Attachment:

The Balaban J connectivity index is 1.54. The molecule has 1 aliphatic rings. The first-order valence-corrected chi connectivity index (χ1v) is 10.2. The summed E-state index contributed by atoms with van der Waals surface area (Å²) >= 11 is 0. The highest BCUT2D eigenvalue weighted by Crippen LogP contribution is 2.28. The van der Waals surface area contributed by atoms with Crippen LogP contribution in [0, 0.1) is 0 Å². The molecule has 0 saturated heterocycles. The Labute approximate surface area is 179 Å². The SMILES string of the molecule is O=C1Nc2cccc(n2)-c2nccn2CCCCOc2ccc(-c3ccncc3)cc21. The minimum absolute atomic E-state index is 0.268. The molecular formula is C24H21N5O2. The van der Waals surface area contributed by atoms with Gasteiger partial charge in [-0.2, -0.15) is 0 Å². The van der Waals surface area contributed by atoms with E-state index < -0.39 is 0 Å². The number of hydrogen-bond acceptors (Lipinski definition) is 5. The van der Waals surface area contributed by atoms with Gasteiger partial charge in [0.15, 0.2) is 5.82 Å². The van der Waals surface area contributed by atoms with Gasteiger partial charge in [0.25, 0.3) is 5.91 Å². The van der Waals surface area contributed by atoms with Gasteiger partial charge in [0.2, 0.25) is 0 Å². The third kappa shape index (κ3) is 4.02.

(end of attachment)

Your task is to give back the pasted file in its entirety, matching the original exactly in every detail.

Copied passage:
The Balaban J connectivity index is 1.54. The molecule has 1 aliphatic rings. The first-order valence-corrected chi connectivity index (χ1v) is 10.2. The summed E-state index contributed by atoms with van der Waals surface area (Å²) >= 11 is 0. The highest BCUT2D eigenvalue weighted by Crippen LogP contribution is 2.28. The van der Waals surface area contributed by atoms with Crippen LogP contribution in [0, 0.1) is 0 Å². The molecule has 0 saturated heterocycles. The Labute approximate surface area is 179 Å². The SMILES string of the molecule is O=C1Nc2cccc(n2)-c2nccn2CCCCOc2ccc(-c3ccncc3)cc21. The minimum absolute atomic E-state index is 0.268. The molecular formula is C24H21N5O2. The van der Waals surface area contributed by atoms with Gasteiger partial charge in [-0.2, -0.15) is 0 Å². The van der Waals surface area contributed by atoms with E-state index < -0.39 is 0 Å². The number of hydrogen-bond acceptors (Lipinski definition) is 5. The van der Waals surface area contributed by atoms with Gasteiger partial charge in [0.15, 0.2) is 5.82 Å². The van der Waals surface area contributed by atoms with Gasteiger partial charge in [0.25, 0.3) is 5.91 Å². The van der Waals surface area contributed by atoms with Gasteiger partial charge in [0.2, 0.25) is 0 Å². The third kappa shape index (κ3) is 4.02.